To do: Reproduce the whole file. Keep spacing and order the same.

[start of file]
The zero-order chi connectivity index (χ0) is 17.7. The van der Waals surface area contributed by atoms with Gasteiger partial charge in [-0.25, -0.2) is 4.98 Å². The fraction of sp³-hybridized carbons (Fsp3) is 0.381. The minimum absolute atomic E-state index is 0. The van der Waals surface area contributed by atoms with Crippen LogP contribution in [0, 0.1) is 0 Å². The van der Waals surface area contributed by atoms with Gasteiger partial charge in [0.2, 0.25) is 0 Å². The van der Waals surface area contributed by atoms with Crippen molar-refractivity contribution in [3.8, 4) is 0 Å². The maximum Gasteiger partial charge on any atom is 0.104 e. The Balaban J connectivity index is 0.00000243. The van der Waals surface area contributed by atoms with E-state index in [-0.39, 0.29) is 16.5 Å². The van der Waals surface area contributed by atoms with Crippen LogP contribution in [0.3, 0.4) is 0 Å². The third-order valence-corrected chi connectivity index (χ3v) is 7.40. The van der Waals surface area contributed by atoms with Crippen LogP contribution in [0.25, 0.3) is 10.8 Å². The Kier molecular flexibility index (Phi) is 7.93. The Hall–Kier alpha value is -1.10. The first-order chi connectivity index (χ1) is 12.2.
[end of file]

The zero-order chi connectivity index (χ0) is 17.7. The van der Waals surface area contributed by atoms with Gasteiger partial charge in [-0.25, -0.2) is 4.98 Å². The fraction of sp³-hybridized carbons (Fsp3) is 0.381. The minimum absolute atomic E-state index is 0. The van der Waals surface area contributed by atoms with Crippen LogP contribution in [0, 0.1) is 0 Å². The van der Waals surface area contributed by atoms with Gasteiger partial charge in [0.2, 0.25) is 0 Å². The van der Waals surface area contributed by atoms with Crippen molar-refractivity contribution in [3.8, 4) is 0 Å². The maximum Gasteiger partial charge on any atom is 0.104 e. The Balaban J connectivity index is 0.00000243. The van der Waals surface area contributed by atoms with E-state index in [-0.39, 0.29) is 16.5 Å². The van der Waals surface area contributed by atoms with Crippen LogP contribution in [0.3, 0.4) is 0 Å². The third-order valence-corrected chi connectivity index (χ3v) is 7.40. The van der Waals surface area contributed by atoms with Crippen LogP contribution in [0.25, 0.3) is 10.8 Å². The Kier molecular flexibility index (Phi) is 7.93. The Hall–Kier alpha value is -1.10. The first-order chi connectivity index (χ1) is 12.2.